In 1957, Life magazine editors engaged staff photographer Gordon Parks and writer Robert Wallace to explore crime in the United States. The published article, by Wallace and staff editors, was a myopic rendering of the dominant narrative about crime and criminality, emblematic of a discourse shaped by politicians, law enforcement officials, and criminologists not interested in reckoning with pervasive racially motivated criminality.

Parks’ photographs told a different story. As an African American survivor of racial injustice, he was keenly aware of race and class in America, and this palpably informed his photography and his art. He consistently humanized people who were meant to be objects of scorn and derision. It’s this dissonance with a conventional crime narrative that makes his “crime” photos for Life so compelling today. — Bryan Stevenson*

The complete 1957 crime series by Parks—only a few images of which were published in Life—is available now in an exhibition catalog from the suspended Museum of Modern Art exhibition. See links below for details.


*Bryan Stevenson, “The Lens of Gordon Parks: A Different Picture of Crime in America,” in Gordon Parks: The Atmosphere of Crime 1957, ed. Sarah Meister (Göttingen: Steidl; Pleasantville, NY: Gordon Parks Foundation; New York: Museum of Modern Art, 2020).

Gordon Parks, The Atmosphere of Crime 1957. Images courtesy and © the Gordon Parks Foundation, the Museum of Modern Art, and Steidl.


THE TOTAL VOMITORIUM—an exhibition by Felix Bernstein and Gabe Rubin featuring the durational 4-channel video Vomitorium 720°—is now on view in Luma Westbau’s Schwarzescafé.

(An earlier iteration of Vomitorium—closed at the start of the pandemic—was at Queenslab, The Kitchen’s partner venue in Ridgewood, New York.)

Organized by Fredi Fischli and Niels Olsen, the show is atragicomic reenactment of the history of meta-theater from religious ritual to live-streaming, Zoom, and Twitch.  The artists transition between multiple genres, genders, ages, tropes, eras, and personae, with Bernstein playing Onkos, the Greek mask of tragedy, and Rubin playing multiple versions of Eros. They play-through arcane and new modes of performance documentation from Classical diagrams to Victorian photo journals, as well as the parallel domestication of Eros into Cupid.”*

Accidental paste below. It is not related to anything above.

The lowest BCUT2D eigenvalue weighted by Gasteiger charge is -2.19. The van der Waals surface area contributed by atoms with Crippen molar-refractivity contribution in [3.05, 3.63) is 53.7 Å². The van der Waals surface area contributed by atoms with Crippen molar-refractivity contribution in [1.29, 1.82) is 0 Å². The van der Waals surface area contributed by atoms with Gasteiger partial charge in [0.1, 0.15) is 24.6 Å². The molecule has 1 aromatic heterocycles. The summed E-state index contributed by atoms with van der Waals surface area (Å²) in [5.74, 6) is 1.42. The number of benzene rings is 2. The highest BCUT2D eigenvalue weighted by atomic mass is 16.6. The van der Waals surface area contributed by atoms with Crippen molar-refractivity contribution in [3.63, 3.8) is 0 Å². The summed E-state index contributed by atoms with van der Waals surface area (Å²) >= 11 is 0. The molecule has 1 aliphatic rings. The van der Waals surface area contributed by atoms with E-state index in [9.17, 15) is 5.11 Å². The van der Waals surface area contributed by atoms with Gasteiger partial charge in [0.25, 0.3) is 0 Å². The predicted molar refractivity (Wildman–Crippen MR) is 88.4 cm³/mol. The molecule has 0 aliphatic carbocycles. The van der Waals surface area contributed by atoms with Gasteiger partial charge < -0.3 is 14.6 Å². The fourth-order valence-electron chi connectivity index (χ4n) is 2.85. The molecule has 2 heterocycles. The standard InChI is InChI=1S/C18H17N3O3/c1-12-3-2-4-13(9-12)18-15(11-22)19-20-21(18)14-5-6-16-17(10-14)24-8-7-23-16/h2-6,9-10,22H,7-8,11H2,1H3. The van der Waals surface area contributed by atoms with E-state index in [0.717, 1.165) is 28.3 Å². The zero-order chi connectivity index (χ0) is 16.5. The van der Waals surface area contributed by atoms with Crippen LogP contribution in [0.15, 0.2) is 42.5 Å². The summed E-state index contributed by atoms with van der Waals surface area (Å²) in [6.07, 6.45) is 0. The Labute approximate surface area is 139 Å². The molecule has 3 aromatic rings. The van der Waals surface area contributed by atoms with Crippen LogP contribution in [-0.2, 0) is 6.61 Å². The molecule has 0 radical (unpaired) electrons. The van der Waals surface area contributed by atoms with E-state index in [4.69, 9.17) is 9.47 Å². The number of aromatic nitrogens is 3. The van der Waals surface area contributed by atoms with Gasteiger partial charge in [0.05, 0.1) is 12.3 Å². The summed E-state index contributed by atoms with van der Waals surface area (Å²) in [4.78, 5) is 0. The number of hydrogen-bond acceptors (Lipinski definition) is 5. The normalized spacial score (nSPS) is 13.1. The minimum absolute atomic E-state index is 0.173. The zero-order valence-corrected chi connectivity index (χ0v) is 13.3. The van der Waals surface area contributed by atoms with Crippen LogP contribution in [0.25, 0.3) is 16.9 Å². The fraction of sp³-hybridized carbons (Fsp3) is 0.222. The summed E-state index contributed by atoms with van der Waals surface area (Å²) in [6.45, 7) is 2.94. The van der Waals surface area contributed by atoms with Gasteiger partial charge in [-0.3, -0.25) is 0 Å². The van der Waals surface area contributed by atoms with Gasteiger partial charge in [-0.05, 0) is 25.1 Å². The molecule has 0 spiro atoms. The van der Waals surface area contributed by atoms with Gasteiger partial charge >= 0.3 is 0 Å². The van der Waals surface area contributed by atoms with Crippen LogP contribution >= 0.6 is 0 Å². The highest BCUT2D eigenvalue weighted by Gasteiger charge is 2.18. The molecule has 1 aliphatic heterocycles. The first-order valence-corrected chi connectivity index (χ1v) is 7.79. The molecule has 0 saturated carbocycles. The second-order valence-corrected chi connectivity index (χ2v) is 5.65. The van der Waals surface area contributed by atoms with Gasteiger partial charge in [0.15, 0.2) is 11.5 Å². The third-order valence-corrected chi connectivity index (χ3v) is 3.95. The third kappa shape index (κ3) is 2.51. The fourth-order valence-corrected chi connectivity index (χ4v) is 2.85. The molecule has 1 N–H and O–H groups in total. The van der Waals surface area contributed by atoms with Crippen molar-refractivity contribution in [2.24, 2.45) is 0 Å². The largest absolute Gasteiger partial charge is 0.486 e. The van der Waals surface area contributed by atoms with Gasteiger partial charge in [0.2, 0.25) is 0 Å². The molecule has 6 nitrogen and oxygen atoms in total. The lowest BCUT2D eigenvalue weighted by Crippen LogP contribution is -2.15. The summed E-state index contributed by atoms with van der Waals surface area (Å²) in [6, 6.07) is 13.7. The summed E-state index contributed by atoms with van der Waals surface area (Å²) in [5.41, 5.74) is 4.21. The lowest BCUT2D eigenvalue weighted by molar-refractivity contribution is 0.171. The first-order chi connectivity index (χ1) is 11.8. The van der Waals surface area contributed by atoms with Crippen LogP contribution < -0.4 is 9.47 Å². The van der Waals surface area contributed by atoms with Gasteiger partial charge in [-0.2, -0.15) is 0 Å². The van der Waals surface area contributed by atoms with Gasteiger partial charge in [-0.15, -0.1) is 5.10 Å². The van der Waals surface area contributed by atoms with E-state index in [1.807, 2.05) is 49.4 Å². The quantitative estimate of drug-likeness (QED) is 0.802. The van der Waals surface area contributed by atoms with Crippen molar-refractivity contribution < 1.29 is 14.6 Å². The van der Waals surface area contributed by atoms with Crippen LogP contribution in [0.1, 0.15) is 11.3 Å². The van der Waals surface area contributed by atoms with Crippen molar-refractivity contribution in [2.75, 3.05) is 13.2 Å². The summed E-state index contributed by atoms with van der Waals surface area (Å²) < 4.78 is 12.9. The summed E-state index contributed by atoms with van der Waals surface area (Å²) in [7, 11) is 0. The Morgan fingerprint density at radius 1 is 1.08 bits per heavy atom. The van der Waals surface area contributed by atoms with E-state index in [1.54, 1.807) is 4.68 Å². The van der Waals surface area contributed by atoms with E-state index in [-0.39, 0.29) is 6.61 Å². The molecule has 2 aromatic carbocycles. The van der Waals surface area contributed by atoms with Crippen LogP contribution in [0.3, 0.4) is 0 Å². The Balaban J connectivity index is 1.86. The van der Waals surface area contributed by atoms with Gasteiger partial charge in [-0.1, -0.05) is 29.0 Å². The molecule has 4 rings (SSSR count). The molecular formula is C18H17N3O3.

The vomitorium is traced from its origin as a passageway in amphitheaters to the current socially reflexive architecture built for Instagram selfie-stories—comparing the way audiences watch each other watching each other binging and purging media. The impossible wish for a 360-degree perspective is shown to mark both panoptic social media and counter-surveillance tactics; normative and queer gazes. Played on four unconnected screens, Vomitorium is inlaid by Baroque frames—juxtaposing maximalist convolution with the fashionable metaphysics of presence and transparency. Virtually real versions of Vomitorium will be simultaneously made available on the new media app Ortvi.*


Through September 6.

Luma Westbau—Schwarzescafé

Löwenbräukunst, Limmatstrasse 270, Zürich.

Felix Bernstein and Gabe Rubin, The Total Vomitorium, Luma Westbau, Schwarzescafé, June 9, 2020–September 6, 2020, photographs by Nelly Rodriguez, images courtesy and © the artists and David Lewis, New York.


If you missed the 192 Books and Paula Cooper Gallery presentation of ONE LONG BLACK SENTENCE—artist’s book of writer Renee Gladman’s fantastical drawings that merge writing and architecture, with a response from Fred Moten—the audio of the reading and conversation by the book’s authors is streaming now.

See link below.


Paula Cooper Gallery Studio

One Long Black Sentence images (4, including the book’s cover, fourth from top) courtesy and © Renee Gladman and Image Text Ithaca Press. Photographs of Gladman (second from top) and Fred Moten (above) courtesy and © the authors and photographers.